### 1.1 An inverse problem for quasilinear equations

*M*,

*g*) with boundary \(\partial M\), including models that are both anisotropic and nonlinear. We consider the equation

*Q*is a uniformly elliptic quasilinear operator of the form

*M*,

*g*) and the matrix valued function \(\mathcal {A}\) and the function \(\mathcal {B}\) are real analytic. In this case we show that the source-to-solution mapping, even for small data, determines the manifold and the coefficients \(\mathcal {A}\) and \(\mathcal {B}\) up to a diffeomorphism and a built in “gauge symmetry” of the problem:

### Theorem 1.1

Let \((M_1,g_1)\) and \((M_2,g_2)\) be compact connected real analytic Riemannian manifolds with mutual boundary and assume that \(Q_j\), \(j=1,2\), are quasilinear uniformly elliptic operators of the form (4) satisfying (22)–(27). Assume that the coefficients \(\mathcal {A}_j\), \(\mathcal {B}_j\) are real analytic in all their arguments.

*J*satisfies

In Theorem 1.1, the maps \(\mathcal {A}\), \(\mathcal {B}_1\) and \(J^*\mathcal {B}_2\) have \((x,c,\sigma )\in M_1\times \mathbb {R}\times T^*_xM_1\) as their argument, and \(\Gamma (g)_{ab}^k\) and \(\Gamma (J^*g)_{ab}^k\) refers to the Christoffel symbols of the metrics *g* and \(J^*g\) respectively.

The reason why \(\mathcal {B}\) can not be determined independently of \(\mathcal {A}\) and \(\Gamma \), as presented in (5), is due to the fact that the covariant Hessian in the definition of *Q* contains first order terms.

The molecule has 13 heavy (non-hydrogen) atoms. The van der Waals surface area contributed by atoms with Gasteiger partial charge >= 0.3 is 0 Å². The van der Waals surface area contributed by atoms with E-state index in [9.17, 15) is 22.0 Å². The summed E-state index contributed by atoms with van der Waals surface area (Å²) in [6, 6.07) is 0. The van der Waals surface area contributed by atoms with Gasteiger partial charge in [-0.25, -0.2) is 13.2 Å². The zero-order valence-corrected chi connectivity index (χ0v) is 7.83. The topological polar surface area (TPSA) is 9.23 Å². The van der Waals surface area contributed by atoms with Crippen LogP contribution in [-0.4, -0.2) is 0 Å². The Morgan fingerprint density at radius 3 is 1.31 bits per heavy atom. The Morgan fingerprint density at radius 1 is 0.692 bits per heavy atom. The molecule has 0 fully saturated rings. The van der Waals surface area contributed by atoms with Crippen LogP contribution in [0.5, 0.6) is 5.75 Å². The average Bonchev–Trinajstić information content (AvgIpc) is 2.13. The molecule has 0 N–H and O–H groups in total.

The proof proceeds by linearizing the problem and using a slightly modified Poisson embedding for the linearized equation. Using the linearization we can first use the Poisson embedding approach to construct the manifold, but not yet the coefficients \(\mathcal {A}\) and \(\mathcal {B}\). The source-to-solution mapping determines the coefficients in the measurement set *W*. Since the manifold is now known, the proof is completed by determining the coefficients on the whole manifold by analytic continuation from the set *W*. The linearization method goes back to [24] and has been used in various inverse problems for nonlinear equations, including anisotropic problems [22, 37]. We refer to [35, 36] for further references.

### 1.2 Further aspects of Poisson embedding

The governing principle of this paper is that instead of trying to find the metric in the anisotropic Calderón problem directly, one can focus on finding the harmonic functions. This principle is implemented by Poisson embedding and by the fact, which we prove, that the metric can be determined from the knowledge of harmonic functions. We will now discuss in more detail some aspects the Poisson embedding approach.